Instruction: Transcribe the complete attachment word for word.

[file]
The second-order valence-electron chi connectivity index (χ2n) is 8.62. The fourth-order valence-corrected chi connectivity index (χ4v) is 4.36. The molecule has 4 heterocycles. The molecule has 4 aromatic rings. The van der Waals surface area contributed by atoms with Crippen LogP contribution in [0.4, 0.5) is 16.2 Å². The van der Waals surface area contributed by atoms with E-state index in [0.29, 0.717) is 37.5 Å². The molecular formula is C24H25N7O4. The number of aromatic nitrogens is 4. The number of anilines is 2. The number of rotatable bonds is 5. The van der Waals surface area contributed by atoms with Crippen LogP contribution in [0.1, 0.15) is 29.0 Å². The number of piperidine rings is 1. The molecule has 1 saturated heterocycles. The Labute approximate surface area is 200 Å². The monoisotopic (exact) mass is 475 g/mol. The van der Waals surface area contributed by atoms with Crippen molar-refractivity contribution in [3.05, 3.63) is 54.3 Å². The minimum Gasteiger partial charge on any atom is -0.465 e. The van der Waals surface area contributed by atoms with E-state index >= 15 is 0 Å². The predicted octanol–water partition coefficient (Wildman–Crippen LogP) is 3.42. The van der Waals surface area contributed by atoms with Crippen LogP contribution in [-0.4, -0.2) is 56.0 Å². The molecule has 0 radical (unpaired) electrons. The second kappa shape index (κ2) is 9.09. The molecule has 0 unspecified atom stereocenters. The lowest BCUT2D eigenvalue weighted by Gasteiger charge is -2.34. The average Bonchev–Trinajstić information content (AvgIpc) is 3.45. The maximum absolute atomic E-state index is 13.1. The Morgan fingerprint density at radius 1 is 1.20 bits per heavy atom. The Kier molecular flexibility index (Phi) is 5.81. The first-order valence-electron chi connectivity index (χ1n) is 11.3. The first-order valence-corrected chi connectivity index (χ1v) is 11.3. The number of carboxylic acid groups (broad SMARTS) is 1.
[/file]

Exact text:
The second-order valence-electron chi connectivity index (χ2n) is 8.62. The fourth-order valence-corrected chi connectivity index (χ4v) is 4.36. The molecule has 4 heterocycles. The molecule has 4 aromatic rings. The van der Waals surface area contributed by atoms with Crippen LogP contribution in [0.4, 0.5) is 16.2 Å². The van der Waals surface area contributed by atoms with E-state index in [0.29, 0.717) is 37.5 Å². The molecular formula is C24H25N7O4. The number of aromatic nitrogens is 4. The number of anilines is 2. The number of rotatable bonds is 5. The van der Waals surface area contributed by atoms with Crippen LogP contribution in [0.1, 0.15) is 29.0 Å². The number of piperidine rings is 1. The molecule has 1 saturated heterocycles. The Labute approximate surface area is 200 Å². The monoisotopic (exact) mass is 475 g/mol. The van der Waals surface area contributed by atoms with Crippen molar-refractivity contribution in [3.05, 3.63) is 54.3 Å². The minimum Gasteiger partial charge on any atom is -0.465 e. The van der Waals surface area contributed by atoms with E-state index >= 15 is 0 Å². The predicted octanol–water partition coefficient (Wildman–Crippen LogP) is 3.42. The van der Waals surface area contributed by atoms with Crippen LogP contribution in [-0.4, -0.2) is 56.0 Å². The molecule has 0 radical (unpaired) electrons. The second kappa shape index (κ2) is 9.09. The molecule has 0 unspecified atom stereocenters. The lowest BCUT2D eigenvalue weighted by Gasteiger charge is -2.34. The average Bonchev–Trinajstić information content (AvgIpc) is 3.45. The maximum absolute atomic E-state index is 13.1. The Morgan fingerprint density at radius 1 is 1.20 bits per heavy atom. The Kier molecular flexibility index (Phi) is 5.81. The first-order valence-electron chi connectivity index (χ1n) is 11.3. The first-order valence-corrected chi connectivity index (χ1v) is 11.3. The number of carboxylic acid groups (broad SMARTS) is 1.